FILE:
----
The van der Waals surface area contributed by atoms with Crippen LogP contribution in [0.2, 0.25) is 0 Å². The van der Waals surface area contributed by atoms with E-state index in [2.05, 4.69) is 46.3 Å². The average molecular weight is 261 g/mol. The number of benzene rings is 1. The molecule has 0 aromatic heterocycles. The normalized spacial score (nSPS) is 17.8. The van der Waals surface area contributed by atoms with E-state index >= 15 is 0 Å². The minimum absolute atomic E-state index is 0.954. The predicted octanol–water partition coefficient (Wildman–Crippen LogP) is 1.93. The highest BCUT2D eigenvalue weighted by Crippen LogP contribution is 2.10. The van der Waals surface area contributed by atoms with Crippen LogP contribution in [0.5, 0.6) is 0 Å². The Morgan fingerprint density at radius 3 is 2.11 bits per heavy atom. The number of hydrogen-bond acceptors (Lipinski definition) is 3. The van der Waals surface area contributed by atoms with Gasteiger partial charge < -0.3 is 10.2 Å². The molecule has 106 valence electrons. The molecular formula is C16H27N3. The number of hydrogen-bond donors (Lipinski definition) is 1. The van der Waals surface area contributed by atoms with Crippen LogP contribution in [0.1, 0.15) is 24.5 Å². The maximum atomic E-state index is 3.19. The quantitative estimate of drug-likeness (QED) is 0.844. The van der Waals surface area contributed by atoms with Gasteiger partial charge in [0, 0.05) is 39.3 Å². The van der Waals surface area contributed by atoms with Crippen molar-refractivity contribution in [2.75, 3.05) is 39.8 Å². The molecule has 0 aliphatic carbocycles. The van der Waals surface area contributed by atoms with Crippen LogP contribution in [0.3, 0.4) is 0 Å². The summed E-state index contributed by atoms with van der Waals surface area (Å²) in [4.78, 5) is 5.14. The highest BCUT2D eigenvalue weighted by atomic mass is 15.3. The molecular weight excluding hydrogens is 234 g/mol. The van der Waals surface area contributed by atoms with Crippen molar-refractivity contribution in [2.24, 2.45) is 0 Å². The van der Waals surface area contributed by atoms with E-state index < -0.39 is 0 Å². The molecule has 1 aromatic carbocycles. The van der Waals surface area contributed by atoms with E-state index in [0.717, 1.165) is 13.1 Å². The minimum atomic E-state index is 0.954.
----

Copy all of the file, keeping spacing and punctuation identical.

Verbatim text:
The van der Waals surface area contributed by atoms with Crippen LogP contribution in [0.2, 0.25) is 0 Å². The van der Waals surface area contributed by atoms with E-state index in [2.05, 4.69) is 46.3 Å². The average molecular weight is 261 g/mol. The number of benzene rings is 1. The molecule has 0 aromatic heterocycles. The normalized spacial score (nSPS) is 17.8. The van der Waals surface area contributed by atoms with E-state index >= 15 is 0 Å². The minimum absolute atomic E-state index is 0.954. The predicted octanol–water partition coefficient (Wildman–Crippen LogP) is 1.93. The highest BCUT2D eigenvalue weighted by Crippen LogP contribution is 2.10. The van der Waals surface area contributed by atoms with Crippen LogP contribution in [0.5, 0.6) is 0 Å². The Morgan fingerprint density at radius 3 is 2.11 bits per heavy atom. The number of hydrogen-bond acceptors (Lipinski definition) is 3. The van der Waals surface area contributed by atoms with Gasteiger partial charge < -0.3 is 10.2 Å². The molecule has 106 valence electrons. The molecular formula is C16H27N3. The number of hydrogen-bond donors (Lipinski definition) is 1. The van der Waals surface area contributed by atoms with Crippen LogP contribution in [0.1, 0.15) is 24.5 Å². The maximum atomic E-state index is 3.19. The quantitative estimate of drug-likeness (QED) is 0.844. The van der Waals surface area contributed by atoms with Gasteiger partial charge in [0, 0.05) is 39.3 Å². The van der Waals surface area contributed by atoms with Crippen molar-refractivity contribution in [2.75, 3.05) is 39.8 Å². The molecule has 0 aliphatic carbocycles. The van der Waals surface area contributed by atoms with Crippen LogP contribution in [0.3, 0.4) is 0 Å². The summed E-state index contributed by atoms with van der Waals surface area (Å²) in [4.78, 5) is 5.14. The highest BCUT2D eigenvalue weighted by atomic mass is 15.3. The molecular weight excluding hydrogens is 234 g/mol. The van der Waals surface area contributed by atoms with Crippen molar-refractivity contribution in [2.24, 2.45) is 0 Å². The van der Waals surface area contributed by atoms with E-state index < -0.39 is 0 Å². The molecule has 1 aromatic carbocycles. The van der Waals surface area contributed by atoms with E-state index in [0.717, 1.165) is 13.1 Å². The minimum atomic E-state index is 0.954.